What if the people seized the means of climate production?
The window for action on climate change is closing rapidly. We are hurtling ever faster towards climate catastrophe—the destruction of a habitable world for many species, perhaps the near-extinction of our own. As anxieties about global temperatures soar, demands for urgent action grow louder. What can be done? Can this process be reversed? Once temperatures rise, is there any going back? Some are thinking about releasing aerosols into the stratosphere in order to reflect sunlight back into space and cool the earth. And this may be necessary, if it actually works. But it would only be the beginning; it’s what comes after that counts.
In this groundbreaking book, Holly Jean Buck charts a possible course to a liveable future. Climate restoration will require not just innovative technologies to remove carbon from the atmosphere, but social and economic transformation. The steps we must take are enormous, and they must be taken soon. Looking at industrial-scale seaweed farms, the grinding of rocks to sequester carbon at the bottom of the sea, the restoration of wetlands, and reforestation, Buck examines possible methods for such transformations and meets the people developing them.
Both critical and utopian, speculative and realistic, After Geoengineering presents a series of possible futures. Rejecting the idea that technological solutions are some kind of easy workaround, Holly Jean Buck outlines the kind of social transformation that will be necessary to repair our relationship to the earth if we are to continue living here.
About the Author
Holly Buck writes on emerging technologies in the Anthropocene, with work appearing in journals such as Development and Change, Climatic Change, Global Sustainability, Annals of the American Association of Geographers, and Hypatia. Since 2009, she has been researching the social dimensions of geoengineering as a faculty fellow with the Forum for Climate Engineering Assessment in Washington, DC, as a member of the Steering Committee for the international Climate Engineering Conference in Berlin, and as a doctoral researcher at Cornell University, from which she holds a PhD in development sociology.
“A limpid synthesis of elegy and urgency. Unflinching about what looms for the world, Holly Buck outlines radical, transformative demands and agendas for a least-bad way forward, in the service of better ways thereafter.”
—China Miéville, author of October: the Story of the Russian Revolution
“This is the guide to the future. There’s hardly anything scarier than geoengineering, but it is coming towards us, closer for every day of CO2 spewed into the air. It can no longer be wished away—and thankfully, we have Holly Jean Buck to explain what it might look like and how it could be survived, perhaps even used for the good of the planet. Written in graceful prose, combining the latest science with the crystal ball of a sci-fi author, this book shines. Anyone worried about what comes next should read it.”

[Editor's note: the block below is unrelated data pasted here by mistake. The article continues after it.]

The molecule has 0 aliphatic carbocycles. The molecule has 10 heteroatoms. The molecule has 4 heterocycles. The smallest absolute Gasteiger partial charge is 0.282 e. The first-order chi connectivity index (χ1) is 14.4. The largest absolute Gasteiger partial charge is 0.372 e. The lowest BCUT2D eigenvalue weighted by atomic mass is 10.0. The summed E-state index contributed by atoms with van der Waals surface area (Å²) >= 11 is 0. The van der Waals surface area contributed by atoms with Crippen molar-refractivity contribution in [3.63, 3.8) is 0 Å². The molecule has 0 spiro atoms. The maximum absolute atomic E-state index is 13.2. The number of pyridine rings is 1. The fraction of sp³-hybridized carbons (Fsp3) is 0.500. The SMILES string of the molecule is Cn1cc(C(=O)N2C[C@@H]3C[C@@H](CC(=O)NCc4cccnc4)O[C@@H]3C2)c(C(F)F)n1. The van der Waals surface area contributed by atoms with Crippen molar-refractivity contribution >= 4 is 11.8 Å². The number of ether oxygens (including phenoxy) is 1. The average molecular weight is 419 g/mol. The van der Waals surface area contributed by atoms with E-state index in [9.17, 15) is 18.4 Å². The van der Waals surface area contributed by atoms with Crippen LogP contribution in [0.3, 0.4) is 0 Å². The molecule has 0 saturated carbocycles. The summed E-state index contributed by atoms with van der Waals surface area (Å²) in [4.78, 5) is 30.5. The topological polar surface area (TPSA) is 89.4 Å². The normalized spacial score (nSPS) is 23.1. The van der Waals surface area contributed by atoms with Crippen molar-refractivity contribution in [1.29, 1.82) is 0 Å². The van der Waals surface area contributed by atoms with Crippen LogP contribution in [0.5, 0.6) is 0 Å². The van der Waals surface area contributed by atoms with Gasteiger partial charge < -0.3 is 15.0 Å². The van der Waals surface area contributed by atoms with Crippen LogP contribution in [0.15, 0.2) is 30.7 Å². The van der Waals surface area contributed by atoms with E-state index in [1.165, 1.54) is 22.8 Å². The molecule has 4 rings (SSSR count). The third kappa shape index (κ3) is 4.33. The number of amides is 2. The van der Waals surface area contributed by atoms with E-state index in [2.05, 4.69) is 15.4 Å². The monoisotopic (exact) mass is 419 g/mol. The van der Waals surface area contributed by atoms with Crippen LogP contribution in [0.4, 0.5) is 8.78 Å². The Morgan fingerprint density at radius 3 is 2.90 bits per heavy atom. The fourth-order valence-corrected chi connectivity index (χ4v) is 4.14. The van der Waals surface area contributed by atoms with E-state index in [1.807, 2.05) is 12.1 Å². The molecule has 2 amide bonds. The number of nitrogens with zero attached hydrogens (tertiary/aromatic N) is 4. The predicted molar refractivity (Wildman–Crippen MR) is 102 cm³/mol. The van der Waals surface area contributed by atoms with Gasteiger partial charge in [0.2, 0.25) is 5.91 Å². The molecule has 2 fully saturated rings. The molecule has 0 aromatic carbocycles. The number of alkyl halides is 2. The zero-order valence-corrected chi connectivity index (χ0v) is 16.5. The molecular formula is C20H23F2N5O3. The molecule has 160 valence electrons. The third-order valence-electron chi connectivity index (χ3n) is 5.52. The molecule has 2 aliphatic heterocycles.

—Andreas Malm, author of The Progress of This Storm and Fossil Capital
“In the face of rapid climate change, how should we think about geoengineering? In this timely and bold book, Holly Jean Buck lays out a case for approaching geoengineering from the Left. Blending journalistic insight with scientific speculation, After Geoenginneering inspires much-needed thought experiments about the changes coming to our warmer and weirder world.”
—Joel Wainwright, author of Decolonizing Development, Geopiracy, and Climate Leviathan (with Geoff Mann)
“With After Geoengineering, Holly Jean Buck offers a sobering, prescient vision of a climate realism that we should heed. She decisively alters how the left might understand what anthropogenic intervention may require, both technologically and ethically. There are no easy solutions on offer, only difficult paths to cross while they are still open.”
—Benjamin H. Bratton, University of California, San Diego
“Geoengineering is the ‘third rail’ of left green politics that no one dares to touch. Holly Jean Buck transcends stale debates and allows us to imagine a hopeful world beyond both capitalism and climate catastrophe. Providing a rigorous (and joyful!) look at technological options to buy time, adapt to change, and renew the planet, this radical book is long overdue.”
—Paul Robbins, Nelson Institute for Environmental Studies
“Climate is now an unmitigated disaster. Progressive activists are going to need to get up to speed on the emerging geoengineering industrial complex. Holly Jean Buck walks us briskly through what we need to know to engage with this deepening planetary crisis.”
—McKenzie Wark, author of Molecular Red
“The topic of geoengineering usually merits a quick dismissal among environmentalists, but Holly Buck’s After Geoengineering shows it is extremely complex with multiple available options. Beautifully written, including creative ‘sketches’ imagining future scenarios, this book is required reading for how to navigateAfter Geoenginneering the crisis ahead.”
—Matt Huber, author of Lifeblood: Oil, Freedom and the Forces of Capital
“A really fantastic book; as if Ursula K. Le Guin wrote a definitive study of carbon management options for the twenty-first century. A meticulously researched, beautifully drawn portrait of dozens of possible futures and how to make them reality. A must-read for anyone who cares about making a cooler and more just future for generations to come.”
—Emma Marris, author of Rambunctious Garden: Saving Nature in a Post-Wild World
“Original, thought-provoking … Accounts of cutting-edge technologies … are shot through with interludes of speculative fiction, which inject human nuance into risk-laden scenarios.”
“After Geoengineering … hints, though, that the movement is at last starting to offer strategic thinking commensurate with the crisis at hand.”
—Troy Vettese, Boston Review